I realised I don't know the status of consistency of theorem provers' metatheories - what is currently known? For example, as far as I know Lean's type theory is equiconsistent to ZFC+countably many inaccessible cardinals; however, I've heard contradictory statements about Coq, with some claims that cumulativity makes this more difficult to prove. Are most commonly used proof-assistants proven to be consistent? Is there any proof assistants whose consistency proofs have been formalized (either in the same system or in another?)

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    $\begingroup$ I've fixed what I assumed is a typo, replacing "infinite cardinals" with "inaccessible cardinals". I will also remark that actually the theory is ZFC+"there are n inaccessible cardinals" for all n - this is subtly different from ZFC+"there are n inaccessible cardinals for all n", as the former theory doesn't prove there are infinitely many inaccessibles while the latter does. $\endgroup$
    – Wojowu
    Mar 2 at 20:54
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    $\begingroup$ I just realized that there is a possible misnomer here: you are not talking about the "meta-theories" but of the "underlying theories". The "meta-theory of a proof assistsnt" would be a theory in which we prove things about the proof assistant. May I change the title and the text? $\endgroup$ Mar 3 at 20:20
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    $\begingroup$ @Wojowu: What precisely does "ZFC + countably many inaccessible cardinals" mean? Lean's type theory cannot establish the existence of infinitely many cardinals, but for each $n \in \mathbb{N}$ it can prove that there are $n$ universes. $\endgroup$ Mar 3 at 20:22

3 Answers 3


This is more of a comment than an answer. I really look forward to the answers, but it should be noted that there are a lot of subtleties when saying that a system is consistent.

First, a logical kernel is built around a core logical theory, like CiC, HOL, etc. It is likely that there is at least some version of that theory which is known to be consistent (relative to some established meta-theory like ZFC + omega large cardinals). However, actual kernels add on top of that theory many features. Ideally, all features and implementation details in the kernel need to be addressed for a full proof of consistency. (Mario does this with Lean in his thesis for example.)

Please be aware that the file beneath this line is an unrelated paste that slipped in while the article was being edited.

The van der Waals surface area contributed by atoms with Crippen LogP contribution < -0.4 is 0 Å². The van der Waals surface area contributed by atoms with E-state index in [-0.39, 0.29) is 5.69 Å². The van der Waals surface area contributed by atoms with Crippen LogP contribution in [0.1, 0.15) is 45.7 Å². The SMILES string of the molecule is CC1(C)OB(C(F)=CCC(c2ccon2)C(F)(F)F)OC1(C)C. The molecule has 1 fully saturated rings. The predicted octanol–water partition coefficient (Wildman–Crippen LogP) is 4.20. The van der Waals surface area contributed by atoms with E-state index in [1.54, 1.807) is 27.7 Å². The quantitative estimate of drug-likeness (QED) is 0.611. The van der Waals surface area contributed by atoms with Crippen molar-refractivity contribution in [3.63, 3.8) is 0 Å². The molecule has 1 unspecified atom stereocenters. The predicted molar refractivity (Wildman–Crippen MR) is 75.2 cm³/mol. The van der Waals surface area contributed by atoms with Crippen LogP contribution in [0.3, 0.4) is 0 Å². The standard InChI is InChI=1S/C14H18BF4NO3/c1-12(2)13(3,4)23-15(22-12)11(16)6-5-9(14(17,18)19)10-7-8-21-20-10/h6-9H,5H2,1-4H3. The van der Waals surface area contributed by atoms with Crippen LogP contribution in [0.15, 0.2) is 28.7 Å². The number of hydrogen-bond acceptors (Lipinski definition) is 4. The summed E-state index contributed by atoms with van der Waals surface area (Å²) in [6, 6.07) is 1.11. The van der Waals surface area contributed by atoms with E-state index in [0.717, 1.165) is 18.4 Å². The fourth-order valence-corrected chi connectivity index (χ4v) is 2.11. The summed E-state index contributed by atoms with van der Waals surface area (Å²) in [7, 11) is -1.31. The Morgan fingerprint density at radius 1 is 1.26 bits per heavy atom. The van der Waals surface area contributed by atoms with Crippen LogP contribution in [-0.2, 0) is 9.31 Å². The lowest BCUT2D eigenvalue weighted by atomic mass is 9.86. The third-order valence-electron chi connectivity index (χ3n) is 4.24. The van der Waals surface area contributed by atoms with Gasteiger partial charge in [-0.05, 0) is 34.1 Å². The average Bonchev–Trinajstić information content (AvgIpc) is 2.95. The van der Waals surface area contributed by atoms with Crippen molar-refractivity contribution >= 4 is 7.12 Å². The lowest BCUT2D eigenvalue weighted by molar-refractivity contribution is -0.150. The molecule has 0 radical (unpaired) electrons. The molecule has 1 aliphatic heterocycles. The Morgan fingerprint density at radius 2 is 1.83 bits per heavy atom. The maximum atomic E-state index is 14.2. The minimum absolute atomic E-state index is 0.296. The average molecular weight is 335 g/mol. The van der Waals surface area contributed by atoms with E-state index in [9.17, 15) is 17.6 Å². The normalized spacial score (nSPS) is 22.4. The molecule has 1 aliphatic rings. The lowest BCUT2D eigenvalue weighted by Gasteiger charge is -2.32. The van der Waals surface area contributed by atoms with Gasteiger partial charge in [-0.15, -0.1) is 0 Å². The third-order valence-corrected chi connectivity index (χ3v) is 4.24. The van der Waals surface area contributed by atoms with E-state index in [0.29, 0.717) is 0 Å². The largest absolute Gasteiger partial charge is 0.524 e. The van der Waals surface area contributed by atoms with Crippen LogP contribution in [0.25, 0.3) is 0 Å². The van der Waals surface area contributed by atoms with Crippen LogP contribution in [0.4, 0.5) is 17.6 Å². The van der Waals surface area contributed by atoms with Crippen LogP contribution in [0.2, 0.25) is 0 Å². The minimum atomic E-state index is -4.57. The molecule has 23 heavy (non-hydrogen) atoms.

Also, the rules and axioms used in practice for a proof assistant may not be limited to what is found in the logical core or the standard library. For example, in Coq, the core is very minimalist, but different libraries also introduce their own axioms (to say use quotients similar to those in Lean). Ideally we should keep track of which combinations of axioms and features are known to be consistent. (And maybe which combinations of libraries are known to be consistent.) An extreme example of this is Metamath, even with the common set.mm database. My understanding is that in some sense every definition in Metamath is an axiom. Nonetheless, it is known that if the definition is of a certain form, then it doesn't effect consistency.

It is also known in some rare cases that people make experimental provers or add experimental features where it is possible to do something inconsistent but also they know how to avoid it. type : type comes in mind, but I think there have been other real world examples.

Of course, a logic which is consistent on paper, may not be consistent in practice, due to implementation bugs (there were two variable bugs found over time in the HOL-Light kernel for example). To address this, there have been projects formally verifying the kernel. I see two dimensions to projects like this.

  • The first dimension is if you formally verify the actual kernel with all features and implementation details (and the actual code for the kernel), or if you just verify a formal model of the kernel possibly leaving out many details.
  • The second dimension is if you verify that the kernel follows the rules of the logic (this is the goal of say Metamath Zero), or you verify that the logic is consistent (relative to some axioms like large cardinals).